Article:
Tag Archives: camping gear reviews
By Michael Lanza
It’s that time of year again, when you’re looking for the right gift for a special person—or maybe you want to give a special someone the right suggestions for a gift for you. Either way, check out my annual list of 25 favorite new pieces of outdoor gear and apparel, with links to my original reviews of these jackets, packs, boots, tents, and other gear. Continue reading →
By Michael Lanza
How do you choose which headlamp to buy for hiking, backpacking, climbing, trail running, and other outdoor activities? Price? Design and range of lighting modes? Go with a brand you know and trust? Having tested dozens of headlamps, I favor models that meet five simple criteria:
• Lightweight (no hiker, runner, or climber needs a heavy, bulky light).
• Versatile and bright enough for everything from reading in the tent and managing camp chores to hiking rugged trail or route-finding off-trail in complete darkness.
• Intuitive and easy to use, so I don’t have to consult instructions more than once, take of my gloves to operate it, or use a tool to change batteries.
• Projects a beam that’s focused and even, not blotchy and uneven.
• Preferably rechargeable so I’m not throwing away batteries.
With the exception of being rechargeable—which costs more, and I review headlamps at a range of price points—I generally apply those standards when choosing which headlamps I’ll review at The Big Outside. So to help you find the right model for yourself or someone else, I’ve put together this list of the five best headlamps I’ve reviewed at this blog, listed in order of cost, along with a comparison chart. Continue reading →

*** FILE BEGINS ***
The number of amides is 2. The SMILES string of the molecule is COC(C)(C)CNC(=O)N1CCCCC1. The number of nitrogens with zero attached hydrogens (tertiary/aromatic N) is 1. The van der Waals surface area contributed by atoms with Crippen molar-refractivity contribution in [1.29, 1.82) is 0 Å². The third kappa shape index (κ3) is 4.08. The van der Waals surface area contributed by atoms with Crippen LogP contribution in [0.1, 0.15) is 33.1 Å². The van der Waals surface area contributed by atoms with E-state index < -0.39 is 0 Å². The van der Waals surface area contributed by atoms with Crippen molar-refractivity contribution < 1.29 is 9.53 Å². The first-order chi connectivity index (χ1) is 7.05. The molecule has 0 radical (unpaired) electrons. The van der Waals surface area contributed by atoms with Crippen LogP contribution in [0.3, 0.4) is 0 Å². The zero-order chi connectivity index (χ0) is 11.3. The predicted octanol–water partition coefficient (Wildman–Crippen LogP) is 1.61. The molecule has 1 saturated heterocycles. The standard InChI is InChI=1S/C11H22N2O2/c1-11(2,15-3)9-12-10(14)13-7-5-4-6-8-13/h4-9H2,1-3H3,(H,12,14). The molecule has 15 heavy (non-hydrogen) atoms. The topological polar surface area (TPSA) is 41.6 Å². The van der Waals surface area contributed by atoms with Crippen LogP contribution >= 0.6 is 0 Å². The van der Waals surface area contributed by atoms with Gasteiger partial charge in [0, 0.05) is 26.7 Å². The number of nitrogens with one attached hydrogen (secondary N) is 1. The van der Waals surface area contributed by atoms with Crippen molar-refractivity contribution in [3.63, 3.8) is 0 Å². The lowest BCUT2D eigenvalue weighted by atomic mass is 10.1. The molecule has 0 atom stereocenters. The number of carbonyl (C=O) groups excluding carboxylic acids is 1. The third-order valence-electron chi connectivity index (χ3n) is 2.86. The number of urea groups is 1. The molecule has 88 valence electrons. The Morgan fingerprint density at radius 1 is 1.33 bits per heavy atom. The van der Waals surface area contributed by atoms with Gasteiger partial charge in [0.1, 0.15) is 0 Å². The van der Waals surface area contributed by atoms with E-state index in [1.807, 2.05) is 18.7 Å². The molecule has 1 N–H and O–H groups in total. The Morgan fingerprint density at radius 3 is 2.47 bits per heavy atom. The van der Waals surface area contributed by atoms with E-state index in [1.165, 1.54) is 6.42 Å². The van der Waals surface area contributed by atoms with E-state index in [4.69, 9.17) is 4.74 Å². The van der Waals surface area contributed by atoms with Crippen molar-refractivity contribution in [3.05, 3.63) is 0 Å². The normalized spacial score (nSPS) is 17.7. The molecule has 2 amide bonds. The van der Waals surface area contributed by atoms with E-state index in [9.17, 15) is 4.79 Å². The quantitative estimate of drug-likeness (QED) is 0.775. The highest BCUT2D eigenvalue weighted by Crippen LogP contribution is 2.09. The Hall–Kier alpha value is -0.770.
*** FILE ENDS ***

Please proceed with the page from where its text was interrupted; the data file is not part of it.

Three-Season Sleeping Bag
Marmot Scandium (20° F)
$199, 2 lbs. 14 oz. (regular)
Sizes: regular and long ($219)
A backpacking truth: You can say what you want about the details of a bag’s construction, but the real measure of its value comes on nights when you need it to accomplish just one function—keep you warm. Beside Quiet Lake at over 9,200 feet in Idaho’s White Cloud Mountains in early October, I awoke to find frost coating much of our gear that we’d left outside the tent; the overnight low had dropped nearly to freezing. And I had not even noticed the cold, snoozing comfortably all night in the Scandium. Continue reading →
$50, 3 oz. (with 3 AAA batteries, included)
On dark nights and early mornings from New Hampshire’s Presidential Range to Idaho’s Boise Mountains and New Zealand’s Kepler and Dusky tracks, and other trips, I needed a headlamp that was very light, reliable, versatile, and above all, bright. Vitchelo’s V800 met all of those standards, plus proved itself to be reliable and distinctly simple to use. Continue reading →
Princeton Tec Sync
$30, 3 oz. (including three AAA batteries)
Hiking down the steep, rocky, frequently slippery trails of Mount Washington in the dark for the final 90 minutes of a 17-mile, 6,000-vertical-foot dayhike over the four summits of New Hampshire’s Northern Presidential Range, the last thing I needed was a headlamp that wasn’t bright enough or lost power. With the Sync, those issues weren’t a problem. In fact, its brightest setting threw a broad beam that illuminated the lower Tuckerman Ravine Trail well enough that two teenagers in our party who had forgotten their headlamps could see. Considering also that the Sync is one of the lightest, cheapest, and simplest headlamps on the market today, and it’s hard to find fault with it. Continue reading →